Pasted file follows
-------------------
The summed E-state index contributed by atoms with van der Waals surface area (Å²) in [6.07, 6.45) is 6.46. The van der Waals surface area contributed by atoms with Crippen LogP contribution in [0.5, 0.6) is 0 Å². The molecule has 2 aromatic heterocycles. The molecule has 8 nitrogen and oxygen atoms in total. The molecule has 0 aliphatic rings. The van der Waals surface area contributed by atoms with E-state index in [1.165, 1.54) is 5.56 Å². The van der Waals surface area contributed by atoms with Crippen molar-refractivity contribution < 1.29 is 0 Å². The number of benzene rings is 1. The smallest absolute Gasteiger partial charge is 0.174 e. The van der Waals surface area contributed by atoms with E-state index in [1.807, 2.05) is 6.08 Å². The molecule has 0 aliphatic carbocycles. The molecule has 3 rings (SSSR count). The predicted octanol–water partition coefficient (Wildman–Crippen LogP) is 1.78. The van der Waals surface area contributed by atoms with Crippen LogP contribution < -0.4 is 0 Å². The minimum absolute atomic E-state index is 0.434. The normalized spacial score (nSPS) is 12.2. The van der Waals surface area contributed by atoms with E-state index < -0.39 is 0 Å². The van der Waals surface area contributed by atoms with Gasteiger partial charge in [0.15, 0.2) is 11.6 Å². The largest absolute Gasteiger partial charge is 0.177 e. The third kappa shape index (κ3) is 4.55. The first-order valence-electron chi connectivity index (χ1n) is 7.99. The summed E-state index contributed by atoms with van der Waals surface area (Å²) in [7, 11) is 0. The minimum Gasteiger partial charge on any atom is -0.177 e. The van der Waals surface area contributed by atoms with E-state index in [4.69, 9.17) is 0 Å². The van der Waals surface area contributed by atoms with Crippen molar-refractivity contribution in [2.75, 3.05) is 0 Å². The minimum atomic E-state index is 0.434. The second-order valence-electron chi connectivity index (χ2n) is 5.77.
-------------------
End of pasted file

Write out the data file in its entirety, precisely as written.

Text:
The summed E-state index contributed by atoms with van der Waals surface area (Å²) in [6.07, 6.45) is 6.46. The van der Waals surface area contributed by atoms with Crippen LogP contribution in [0.5, 0.6) is 0 Å². The molecule has 2 aromatic heterocycles. The molecule has 8 nitrogen and oxygen atoms in total. The molecule has 0 aliphatic rings. The van der Waals surface area contributed by atoms with E-state index in [1.165, 1.54) is 5.56 Å². The van der Waals surface area contributed by atoms with Crippen molar-refractivity contribution < 1.29 is 0 Å². The number of benzene rings is 1. The smallest absolute Gasteiger partial charge is 0.174 e. The van der Waals surface area contributed by atoms with E-state index in [1.807, 2.05) is 6.08 Å². The molecule has 0 aliphatic carbocycles. The molecule has 3 rings (SSSR count). The predicted octanol–water partition coefficient (Wildman–Crippen LogP) is 1.78. The van der Waals surface area contributed by atoms with Crippen LogP contribution < -0.4 is 0 Å². The minimum absolute atomic E-state index is 0.434. The normalized spacial score (nSPS) is 12.2. The van der Waals surface area contributed by atoms with E-state index < -0.39 is 0 Å². The van der Waals surface area contributed by atoms with Gasteiger partial charge in [0.15, 0.2) is 11.6 Å². The largest absolute Gasteiger partial charge is 0.177 e. The third kappa shape index (κ3) is 4.55. The first-order valence-electron chi connectivity index (χ1n) is 7.99. The summed E-state index contributed by atoms with van der Waals surface area (Å²) in [7, 11) is 0. The minimum Gasteiger partial charge on any atom is -0.177 e. The van der Waals surface area contributed by atoms with E-state index in [4.69, 9.17) is 0 Å². The van der Waals surface area contributed by atoms with Crippen molar-refractivity contribution in [2.75, 3.05) is 0 Å². The minimum atomic E-state index is 0.434. The second-order valence-electron chi connectivity index (χ2n) is 5.77.